UCSF Children's Hospital Professor Walter L. Miller, MD, has been named the recipient of the 2006 Clinical Investigator Award Lecture from the Endocrine Society.
The world's largest organization of endocrinologists recognized Miller for his internationally renowned studies of the genetics and cell biology of steroid hormone synthesis.
In announcing the honor, the society described Miller as "an outstanding mentor and educator" who has "been a consistent and innovative international leader, defining the field of molecular steroidogenesis by integrating basic research with clinical observation. Like the best clinical investigation, his work has changed the way endocrinologists think about this field."
A professor of pediatrics and chief of the Division of Pediatric Endocrinology, Miller also is the director of UCSF's National Institutes of Health-supported Pediatric Endocrinology Training Program.
The Clinical Investigator Award Lecture carries with it a monetary award and the opportunity to present a lecture before the assembled members of the society.
"It's very rewarding that one's peers recognize the intimate link between clinical investigation and molecular biology," Miller said. "The understanding of disease processes inevitably requires a detailed understanding of biochemical and biophysical processes in a cell and, using these approaches, our laboratory has had the opportunity to figure out how several diseases affect children. This has permitted improved recognition of disease and hence improved diagnosis and treatment."
There are three categories of steroids, Miller explained: mineralocorticoids, glucocorticoids (or cortisol) and sex steroids. Mineralocorticoids control the body's use of sodium. Glucocorticoids control the body's response to stress and sex steroids are required for reproduction.
Miller's primary research interest is in studying genes for enzymes involved in steroidogenesis to delineate the molecular basis of certain endocrine disorders.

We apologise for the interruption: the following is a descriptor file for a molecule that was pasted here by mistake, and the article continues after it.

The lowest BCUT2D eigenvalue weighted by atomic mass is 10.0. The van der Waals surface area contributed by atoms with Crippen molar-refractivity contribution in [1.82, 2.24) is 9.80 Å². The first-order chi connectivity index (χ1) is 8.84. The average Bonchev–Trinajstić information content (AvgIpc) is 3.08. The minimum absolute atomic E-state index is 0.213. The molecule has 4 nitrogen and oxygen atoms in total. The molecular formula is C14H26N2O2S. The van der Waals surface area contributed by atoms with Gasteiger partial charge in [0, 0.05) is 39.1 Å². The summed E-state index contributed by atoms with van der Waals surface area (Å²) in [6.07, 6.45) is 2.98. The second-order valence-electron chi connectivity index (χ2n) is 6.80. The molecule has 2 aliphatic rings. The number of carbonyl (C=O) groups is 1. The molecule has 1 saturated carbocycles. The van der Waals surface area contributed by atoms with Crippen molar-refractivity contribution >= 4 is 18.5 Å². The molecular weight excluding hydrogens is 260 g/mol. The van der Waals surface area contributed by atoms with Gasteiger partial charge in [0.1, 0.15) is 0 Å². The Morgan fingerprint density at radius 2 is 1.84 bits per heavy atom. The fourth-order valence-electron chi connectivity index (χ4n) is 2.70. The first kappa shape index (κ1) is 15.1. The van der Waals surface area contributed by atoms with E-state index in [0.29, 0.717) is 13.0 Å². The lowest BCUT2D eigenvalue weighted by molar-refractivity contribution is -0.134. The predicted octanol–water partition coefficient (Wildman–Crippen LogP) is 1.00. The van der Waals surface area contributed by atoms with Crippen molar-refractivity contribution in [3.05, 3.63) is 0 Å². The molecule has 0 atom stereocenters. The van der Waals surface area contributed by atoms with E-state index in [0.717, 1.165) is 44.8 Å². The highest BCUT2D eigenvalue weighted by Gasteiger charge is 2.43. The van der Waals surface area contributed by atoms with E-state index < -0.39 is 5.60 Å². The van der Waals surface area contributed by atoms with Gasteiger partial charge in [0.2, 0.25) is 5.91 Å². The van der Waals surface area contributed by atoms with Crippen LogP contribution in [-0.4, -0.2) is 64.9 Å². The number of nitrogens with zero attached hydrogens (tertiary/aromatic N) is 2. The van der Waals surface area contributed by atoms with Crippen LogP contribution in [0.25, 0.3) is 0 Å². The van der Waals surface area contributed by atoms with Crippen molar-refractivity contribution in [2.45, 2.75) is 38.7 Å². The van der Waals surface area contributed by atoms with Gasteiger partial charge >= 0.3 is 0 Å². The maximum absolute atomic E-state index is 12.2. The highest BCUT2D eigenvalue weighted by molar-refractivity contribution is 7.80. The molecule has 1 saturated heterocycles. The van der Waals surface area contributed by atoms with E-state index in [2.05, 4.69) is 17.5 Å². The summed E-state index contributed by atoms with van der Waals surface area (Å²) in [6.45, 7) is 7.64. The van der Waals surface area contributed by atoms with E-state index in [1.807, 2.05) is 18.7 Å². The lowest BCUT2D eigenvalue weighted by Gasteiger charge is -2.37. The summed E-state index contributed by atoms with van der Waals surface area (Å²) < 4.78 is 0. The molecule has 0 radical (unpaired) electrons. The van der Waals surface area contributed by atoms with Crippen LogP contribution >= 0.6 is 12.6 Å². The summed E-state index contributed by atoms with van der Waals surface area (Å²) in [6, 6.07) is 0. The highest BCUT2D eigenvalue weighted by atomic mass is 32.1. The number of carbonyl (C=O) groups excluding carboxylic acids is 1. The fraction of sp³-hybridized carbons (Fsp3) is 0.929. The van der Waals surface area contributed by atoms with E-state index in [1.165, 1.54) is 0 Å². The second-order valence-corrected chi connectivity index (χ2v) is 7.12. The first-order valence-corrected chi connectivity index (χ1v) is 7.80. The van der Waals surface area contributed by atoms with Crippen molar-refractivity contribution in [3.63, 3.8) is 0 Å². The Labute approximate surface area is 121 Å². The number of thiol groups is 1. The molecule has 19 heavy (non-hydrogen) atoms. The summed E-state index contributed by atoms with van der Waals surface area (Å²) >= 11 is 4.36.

His research team was the first to describe how adrenal glucocorticoid and androgen synthesis was independently regulated within the adrenal gland, which has affected current views on the pathogenesis of polycystic ovary syndrome (PCOS).
"Our laboratory has studied the genes for the enzymes that are involved in the biosynthesis of steroid hormones, genetic disorders that derive from mutations in those genes, and the biochemical and biophysical consequences of the altered proteins that mutant genes produce," Miller said.
Miller has served on many editorial boards, including the Journal of Clinical Endocrinology & Metabolism and Endocrinology, both publications of the Endocrine Society. Additionally, Miller has received several awards for his accomplishments in endocrinology, including the Edwin B. Astwood Award Lecture from the Endocrine Society, the Clinical Endocrinology Trust Medal from the British Endocrine Societies, the Henning Andersen Prize of the European Society for Pediatric Endocrinology and The Samuel Rosenthal Foundation Prize for Excellence in Academic Pediatrics. He is a fellow of the American Association for the Advancement of Science.
The Clinical Investigator Award Lecture is presented annually to an internationally recognized clinical investigator who has contributed significantly to understanding the pathogenesis, pathophysiology and therapy of endocrine diseases.
Founded in 1916, the Endocrine Society is internationally known as the leading source of state-of-the-art research and clinical advancements in endocrinology and metabolism. The Endocrine Society is dedicated to promoting excellence in research, education and clinical practice in the field of endocrinology.